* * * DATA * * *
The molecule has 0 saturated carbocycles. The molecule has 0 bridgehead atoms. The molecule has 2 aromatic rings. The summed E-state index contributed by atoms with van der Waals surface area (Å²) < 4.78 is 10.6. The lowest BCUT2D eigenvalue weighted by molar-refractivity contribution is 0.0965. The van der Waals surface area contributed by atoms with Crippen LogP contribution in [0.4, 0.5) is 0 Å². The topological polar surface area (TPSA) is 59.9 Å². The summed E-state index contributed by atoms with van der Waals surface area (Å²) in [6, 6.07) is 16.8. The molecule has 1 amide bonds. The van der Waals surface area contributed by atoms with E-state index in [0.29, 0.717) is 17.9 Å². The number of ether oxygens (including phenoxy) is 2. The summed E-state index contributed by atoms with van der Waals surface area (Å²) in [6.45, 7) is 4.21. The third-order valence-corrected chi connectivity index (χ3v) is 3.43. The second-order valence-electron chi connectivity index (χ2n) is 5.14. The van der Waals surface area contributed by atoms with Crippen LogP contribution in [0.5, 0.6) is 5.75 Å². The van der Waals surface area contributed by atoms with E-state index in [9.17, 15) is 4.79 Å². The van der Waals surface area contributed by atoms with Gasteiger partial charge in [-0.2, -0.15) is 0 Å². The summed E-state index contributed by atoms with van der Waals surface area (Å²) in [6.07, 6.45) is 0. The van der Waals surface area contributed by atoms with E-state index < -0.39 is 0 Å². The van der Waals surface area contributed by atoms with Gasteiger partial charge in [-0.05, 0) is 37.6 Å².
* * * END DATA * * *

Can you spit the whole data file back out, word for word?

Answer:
The molecule has 0 saturated carbocycles. The molecule has 0 bridgehead atoms. The molecule has 2 aromatic rings. The summed E-state index contributed by atoms with van der Waals surface area (Å²) < 4.78 is 10.6. The lowest BCUT2D eigenvalue weighted by molar-refractivity contribution is 0.0965. The van der Waals surface area contributed by atoms with Crippen LogP contribution in [0.4, 0.5) is 0 Å². The topological polar surface area (TPSA) is 59.9 Å². The summed E-state index contributed by atoms with van der Waals surface area (Å²) in [6, 6.07) is 16.8. The molecule has 1 amide bonds. The van der Waals surface area contributed by atoms with E-state index in [0.29, 0.717) is 17.9 Å². The number of ether oxygens (including phenoxy) is 2. The summed E-state index contributed by atoms with van der Waals surface area (Å²) in [6.45, 7) is 4.21. The third-order valence-corrected chi connectivity index (χ3v) is 3.43. The second-order valence-electron chi connectivity index (χ2n) is 5.14. The van der Waals surface area contributed by atoms with Crippen LogP contribution in [0.5, 0.6) is 5.75 Å². The van der Waals surface area contributed by atoms with E-state index in [9.17, 15) is 4.79 Å². The van der Waals surface area contributed by atoms with Gasteiger partial charge in [-0.2, -0.15) is 0 Å². The summed E-state index contributed by atoms with van der Waals surface area (Å²) in [6.07, 6.45) is 0. The van der Waals surface area contributed by atoms with E-state index < -0.39 is 0 Å². The van der Waals surface area contributed by atoms with Gasteiger partial charge in [-0.05, 0) is 37.6 Å².